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Samuel Joseph Rice
Born October 5, 1859
Samuel Joseph Rice, who prepared the account of Scotch Grove township which appears in this history of Jones county, is an agriculturist of note and a man whose foresight in meeting the needs of those engaged in the same line of work, has materially lightened their labors. He was born in Indiana county, Pennsylvania, October 5, 1859, of sturdy Scotch parentage. His father, Rev. John Rice, was born in Paisley, Scotland, February 23, 1824, and, having been educated for the Covenanter ministry, preached in the north of Scotland for a number of years before he came to the United States. In 1853 he crossed the Atlantic and after his arrival upon our shores, pursued the same vocation here as in the land of his birth. On the 23d of May, 1857, he was united in marriage to Miss Louisa Maria Diven, a daughter of Joseph and Nancy Diven, and they became the parents of four children. Samuel J. is the eldest. Robert Martin, the second, died in infancy. Andrew Alexander, who was born March 22, 1864, married Miss Eva Thomas. February 23, 1887, and died September 10, 1899, leaving two daughters, Ethel M. and Miriam E. Mary Elizabeth, born October 13, 1867, is now the wife of Donald 0. Sinclair. In 1873 the family came to Scotch Grove township, and in the spring of the following year moved to the homestead now occupied by Samuel Joseph Rice. Here Rev. Rice lived the remainder of his days, responding to the call of death October 9, 1808.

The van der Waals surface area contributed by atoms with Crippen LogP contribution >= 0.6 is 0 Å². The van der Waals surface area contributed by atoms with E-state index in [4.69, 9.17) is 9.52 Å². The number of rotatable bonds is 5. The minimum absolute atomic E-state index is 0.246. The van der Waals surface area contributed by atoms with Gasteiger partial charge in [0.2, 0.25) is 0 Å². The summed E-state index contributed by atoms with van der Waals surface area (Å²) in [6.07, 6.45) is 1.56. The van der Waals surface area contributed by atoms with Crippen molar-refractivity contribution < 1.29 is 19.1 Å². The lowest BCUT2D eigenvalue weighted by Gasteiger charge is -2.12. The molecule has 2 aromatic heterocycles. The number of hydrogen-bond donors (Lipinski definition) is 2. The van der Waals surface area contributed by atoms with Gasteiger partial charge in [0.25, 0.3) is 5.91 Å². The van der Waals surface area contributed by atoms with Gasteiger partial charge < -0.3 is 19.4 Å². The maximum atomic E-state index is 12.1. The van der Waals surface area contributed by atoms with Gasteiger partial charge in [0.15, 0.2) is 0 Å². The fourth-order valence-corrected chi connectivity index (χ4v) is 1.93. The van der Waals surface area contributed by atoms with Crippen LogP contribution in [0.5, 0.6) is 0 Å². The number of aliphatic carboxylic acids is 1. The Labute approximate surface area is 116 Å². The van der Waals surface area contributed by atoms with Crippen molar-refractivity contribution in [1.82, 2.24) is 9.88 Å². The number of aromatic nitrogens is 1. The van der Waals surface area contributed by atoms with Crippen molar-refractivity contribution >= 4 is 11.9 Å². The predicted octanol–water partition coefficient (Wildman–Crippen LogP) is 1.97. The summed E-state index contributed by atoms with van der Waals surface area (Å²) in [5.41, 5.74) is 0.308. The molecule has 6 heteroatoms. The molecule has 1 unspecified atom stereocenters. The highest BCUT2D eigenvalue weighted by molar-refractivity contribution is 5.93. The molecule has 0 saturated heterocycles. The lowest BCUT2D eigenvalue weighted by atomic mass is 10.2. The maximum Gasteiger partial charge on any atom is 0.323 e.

Samuel Joseph Rice was reared at home, acquiring under the guidance of his father those strong qualities which have made him one of the successful members of the community in which he lives. He devoted himself to agricultural pursuits early in his life, and while he has met with success in that line, it is as the inventor of the adjustable wagon scale stock rack that he is most widely known in this state and elsewhere, for this device has rendered some of the problems that confronted the stockman much simpler. It was patented in 1899 and has since been in general use, finding a ready sale wherever it has been introduced. The fact of the invention indicates the active mind which Mr. Rice has always brought to his daily work, so that it is natural that he should attain results in the cultivation of the soil impossible for a less progressive man. Under his management the boundaries of the homestead have been extended to include two hundred and twelve acres, eighty acres being valuable timber land, the remainder rich and arable. In connection with his other business, Mr. Rice has operated a threshing machine and sawmill and has also quarried considerable stone, meeting with success in all his undertakings.

Source: History of Jones County, Iowa, Past and Present, R. M. Corbitt, S. J. Clarke Publishing Co., Chicago, 1910, p. 432.


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